Immunizations: Questions Parents Ask

Search Knowledgebase

Topic Contents

Immunizations: Questions Parents Ask

Common Questions

Immunizations help protect you or your child from disease. Most are given as shots. They are sometimes called vaccines, or vaccinations. Here are some common questions that parents ask about these shots:

Why should my child get immunized?


  • Protect your child from dangerous diseases and help to keep disease from spreading.
  • Cost less than getting treated for the diseases.
  • Have very few serious side effects.
  • Often are needed before a child can attend school or daycare.

When should my child be immunized?

Childhood immunization schedules may vary in each province and territory. Ask your doctor what shots your child should get.

Are immunizations really needed? Haven't we gotten rid of most diseases?

Only immunizations prepare your child's body to fight disease. Widespread immunizations in Canada have led to a sharp drop in diseases. Better living conditions have also helped, but they aren't enough to protect you from disease.

Dangerous diseases, such as polio, still exist in other countries. Travellers can bring them into Canada. So it's still very important to have your child immunized.

Do vaccines cause autism?

No link has been found between vaccines and autism.

Some parents worry that certain vaccines can lead to autism. Some stopped vaccinating their children altogether because of this concern.

It is much more dangerous to risk getting the diseases than to risk having a rare serious reaction to the vaccines.1, 2

What are the side effects of vaccines?

Most side effects from vaccines are minor, if they occur at all.

The area where the shot was given may be sore. And some children may be fussy or get a slight fever. Your doctor or pharmacist can explain the reactions that could occur.

People who are allergic to eggs may have a reaction to flu shots, which contain egg protein. If your child has an egg allergy, don't take him or her for a flu shot without talking to a doctor first.

Serious side effects are very rare. Again, it's much more dangerous to risk getting the diseases than to risk having a serious reaction to the vaccines.

Isn't it dangerous to get more than one vaccine at a time?

No. Combined vaccines have no greater risk for side effects than a single vaccine does.3

Some parents worry about their children getting several vaccines at the same time. They worry that a child's immune system can't handle all those vaccine organisms at the same time.

Getting more than one shot may seem like a lot for a child's body to handle. But babies have billions of immune system cells that are hard at work all the time, fighting the many thousands of germs they're exposed to every day.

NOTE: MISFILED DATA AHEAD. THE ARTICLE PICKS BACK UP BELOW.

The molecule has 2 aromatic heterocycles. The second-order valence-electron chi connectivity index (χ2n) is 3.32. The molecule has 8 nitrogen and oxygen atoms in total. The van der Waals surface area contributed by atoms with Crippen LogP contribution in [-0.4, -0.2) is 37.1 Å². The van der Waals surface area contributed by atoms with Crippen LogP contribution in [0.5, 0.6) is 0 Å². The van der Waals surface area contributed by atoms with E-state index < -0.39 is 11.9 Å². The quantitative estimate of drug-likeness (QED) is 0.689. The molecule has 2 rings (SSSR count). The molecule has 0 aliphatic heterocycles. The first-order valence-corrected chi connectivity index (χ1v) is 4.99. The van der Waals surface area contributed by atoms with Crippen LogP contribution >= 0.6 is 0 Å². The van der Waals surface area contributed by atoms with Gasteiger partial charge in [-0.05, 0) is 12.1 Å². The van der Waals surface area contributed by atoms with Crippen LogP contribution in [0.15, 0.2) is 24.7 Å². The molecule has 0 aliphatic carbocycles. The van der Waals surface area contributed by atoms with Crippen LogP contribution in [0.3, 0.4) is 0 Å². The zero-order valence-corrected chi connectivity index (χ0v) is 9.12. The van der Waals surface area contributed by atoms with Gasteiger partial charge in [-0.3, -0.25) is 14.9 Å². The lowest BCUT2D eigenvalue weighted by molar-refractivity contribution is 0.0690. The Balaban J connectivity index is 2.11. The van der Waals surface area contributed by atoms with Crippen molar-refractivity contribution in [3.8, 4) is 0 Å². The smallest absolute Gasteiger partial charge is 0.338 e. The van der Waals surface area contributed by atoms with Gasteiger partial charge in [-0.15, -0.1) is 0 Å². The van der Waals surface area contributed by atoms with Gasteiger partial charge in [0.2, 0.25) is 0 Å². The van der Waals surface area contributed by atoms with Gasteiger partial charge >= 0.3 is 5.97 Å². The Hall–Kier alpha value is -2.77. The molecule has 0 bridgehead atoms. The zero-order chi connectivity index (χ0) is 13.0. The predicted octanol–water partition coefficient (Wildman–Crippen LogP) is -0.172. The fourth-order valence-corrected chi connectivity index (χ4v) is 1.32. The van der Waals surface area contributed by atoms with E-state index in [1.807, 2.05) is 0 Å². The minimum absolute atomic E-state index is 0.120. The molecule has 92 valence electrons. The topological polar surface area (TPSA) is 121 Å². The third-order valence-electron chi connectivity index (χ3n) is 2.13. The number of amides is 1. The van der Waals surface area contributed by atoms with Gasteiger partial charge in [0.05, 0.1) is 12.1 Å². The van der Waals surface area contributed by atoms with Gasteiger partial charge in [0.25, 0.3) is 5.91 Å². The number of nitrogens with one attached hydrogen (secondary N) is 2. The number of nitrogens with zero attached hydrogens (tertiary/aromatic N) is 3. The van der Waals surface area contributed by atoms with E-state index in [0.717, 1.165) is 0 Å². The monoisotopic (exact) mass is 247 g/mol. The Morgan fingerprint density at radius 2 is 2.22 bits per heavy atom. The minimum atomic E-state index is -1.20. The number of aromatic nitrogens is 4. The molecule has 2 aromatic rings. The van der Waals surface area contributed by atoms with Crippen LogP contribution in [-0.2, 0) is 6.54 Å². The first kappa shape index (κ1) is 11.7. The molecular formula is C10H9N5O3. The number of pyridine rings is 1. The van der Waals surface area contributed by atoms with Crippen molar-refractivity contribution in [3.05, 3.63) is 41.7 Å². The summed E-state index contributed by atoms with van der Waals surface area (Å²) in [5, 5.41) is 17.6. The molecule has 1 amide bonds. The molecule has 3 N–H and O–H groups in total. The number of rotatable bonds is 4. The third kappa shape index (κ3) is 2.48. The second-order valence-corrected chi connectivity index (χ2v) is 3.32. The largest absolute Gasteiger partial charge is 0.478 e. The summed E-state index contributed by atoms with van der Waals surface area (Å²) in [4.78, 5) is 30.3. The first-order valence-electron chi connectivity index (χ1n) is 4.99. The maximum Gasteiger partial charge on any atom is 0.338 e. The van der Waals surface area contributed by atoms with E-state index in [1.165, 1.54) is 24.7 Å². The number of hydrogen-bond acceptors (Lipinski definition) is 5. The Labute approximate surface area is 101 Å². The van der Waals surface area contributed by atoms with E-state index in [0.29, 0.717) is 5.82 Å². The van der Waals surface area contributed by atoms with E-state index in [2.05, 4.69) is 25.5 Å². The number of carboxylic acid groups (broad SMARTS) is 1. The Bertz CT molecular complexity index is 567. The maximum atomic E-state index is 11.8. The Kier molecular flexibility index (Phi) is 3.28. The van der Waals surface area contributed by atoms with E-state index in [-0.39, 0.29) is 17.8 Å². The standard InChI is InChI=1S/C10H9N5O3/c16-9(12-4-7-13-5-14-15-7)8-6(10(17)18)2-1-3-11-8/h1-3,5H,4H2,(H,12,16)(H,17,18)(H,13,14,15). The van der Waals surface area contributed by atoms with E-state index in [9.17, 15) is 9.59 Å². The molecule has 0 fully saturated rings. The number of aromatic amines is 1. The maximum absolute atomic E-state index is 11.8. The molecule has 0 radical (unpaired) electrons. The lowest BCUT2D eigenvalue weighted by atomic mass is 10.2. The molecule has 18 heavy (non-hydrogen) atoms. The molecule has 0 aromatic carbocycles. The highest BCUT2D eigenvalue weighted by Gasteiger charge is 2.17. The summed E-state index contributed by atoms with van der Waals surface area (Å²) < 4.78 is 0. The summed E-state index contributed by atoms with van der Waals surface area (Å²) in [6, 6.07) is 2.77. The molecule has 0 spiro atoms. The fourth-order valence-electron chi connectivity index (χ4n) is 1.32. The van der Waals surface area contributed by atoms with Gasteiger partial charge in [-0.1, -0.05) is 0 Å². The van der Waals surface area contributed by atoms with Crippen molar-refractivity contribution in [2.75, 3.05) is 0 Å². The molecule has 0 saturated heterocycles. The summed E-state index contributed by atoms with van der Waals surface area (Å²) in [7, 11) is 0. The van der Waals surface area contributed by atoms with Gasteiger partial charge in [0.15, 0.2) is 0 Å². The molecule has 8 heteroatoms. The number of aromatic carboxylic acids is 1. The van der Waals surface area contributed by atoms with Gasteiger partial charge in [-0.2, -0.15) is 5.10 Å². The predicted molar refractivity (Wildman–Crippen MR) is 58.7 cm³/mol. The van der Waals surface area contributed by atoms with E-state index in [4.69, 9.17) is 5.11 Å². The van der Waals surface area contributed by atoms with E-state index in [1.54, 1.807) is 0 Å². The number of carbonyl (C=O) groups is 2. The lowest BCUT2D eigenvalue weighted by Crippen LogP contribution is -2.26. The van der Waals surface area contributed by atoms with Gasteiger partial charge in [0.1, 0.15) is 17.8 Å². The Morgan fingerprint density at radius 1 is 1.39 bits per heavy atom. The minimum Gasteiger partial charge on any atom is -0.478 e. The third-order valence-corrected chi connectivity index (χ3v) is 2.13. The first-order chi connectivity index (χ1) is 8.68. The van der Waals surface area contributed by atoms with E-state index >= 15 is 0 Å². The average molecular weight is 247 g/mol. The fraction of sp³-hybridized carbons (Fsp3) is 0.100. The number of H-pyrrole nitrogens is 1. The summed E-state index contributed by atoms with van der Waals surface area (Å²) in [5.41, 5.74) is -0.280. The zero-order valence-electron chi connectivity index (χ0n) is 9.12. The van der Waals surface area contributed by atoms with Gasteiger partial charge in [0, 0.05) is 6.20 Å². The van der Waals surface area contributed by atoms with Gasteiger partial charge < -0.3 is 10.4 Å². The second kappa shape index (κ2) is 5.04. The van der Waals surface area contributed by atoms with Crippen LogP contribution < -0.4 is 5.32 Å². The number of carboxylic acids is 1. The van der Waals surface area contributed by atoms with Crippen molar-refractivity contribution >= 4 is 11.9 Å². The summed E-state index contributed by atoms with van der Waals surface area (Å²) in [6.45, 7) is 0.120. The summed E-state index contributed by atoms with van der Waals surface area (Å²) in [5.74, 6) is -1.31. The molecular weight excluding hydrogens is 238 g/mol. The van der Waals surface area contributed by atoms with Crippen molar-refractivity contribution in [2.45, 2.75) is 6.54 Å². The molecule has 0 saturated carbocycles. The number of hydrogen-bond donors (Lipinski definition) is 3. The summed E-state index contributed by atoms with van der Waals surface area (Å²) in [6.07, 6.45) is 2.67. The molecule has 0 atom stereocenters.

More and more vaccines are being combined into a single shot, such as the measles-mumps-rubella shot. This means fewer shots need to be given. Even though the vaccines are combined, each gives the same protection as it would if it were given alone.

Is it okay to skip a shot when my child is sick?

On very rare occasions, your doctor may suggest waiting to have your child immunized. For example, you may need to wait when your child has:

  • A history of serious allergic reaction to a vaccine.
  • Severe vomiting or diarrhea, when dehydration is a concern.
  • A serious illness, such as pneumonia, bronchiolitis, or a severe asthma attack.

But children usually can still get a shot even when they have a minor illness. This includes a cold, an ear infection, vomiting, or diarrhea. And children usually can still get a shot when they are taking antibiotics.

Talk to your doctor if you have any concerns about having your child immunized.



  1. Centers for Disease Control and Prevention (2009). Vaccine safety: Mercury and thimerosal. Available online:
  2. Schechter R, et al. (2008). Continuing increases in autism reported to California's developmental services system. Archives of General Psychiatry, 65(1): 19–24.
  3. Atkinson W, et al., eds. (2007). Epidemiology and Prevention of Vaccine-Preventable Diseases, 10th ed. (The Pink Book). Washington, DC: Public Health Foundation. Also available online: [Errata and updates available online:]


By Healthwise Staff
Primary Medical Reviewer Kathleen Romito, MD - Family Medicine
Specialist Medical Reviewer John Pope, MD - Pediatrics
Last Revised August 5, 2010

Last Revised: April 5, 2012

This information does not replace the advice of a doctor. Healthwise, Incorporated disclaims any warranty or liability for your use of this information.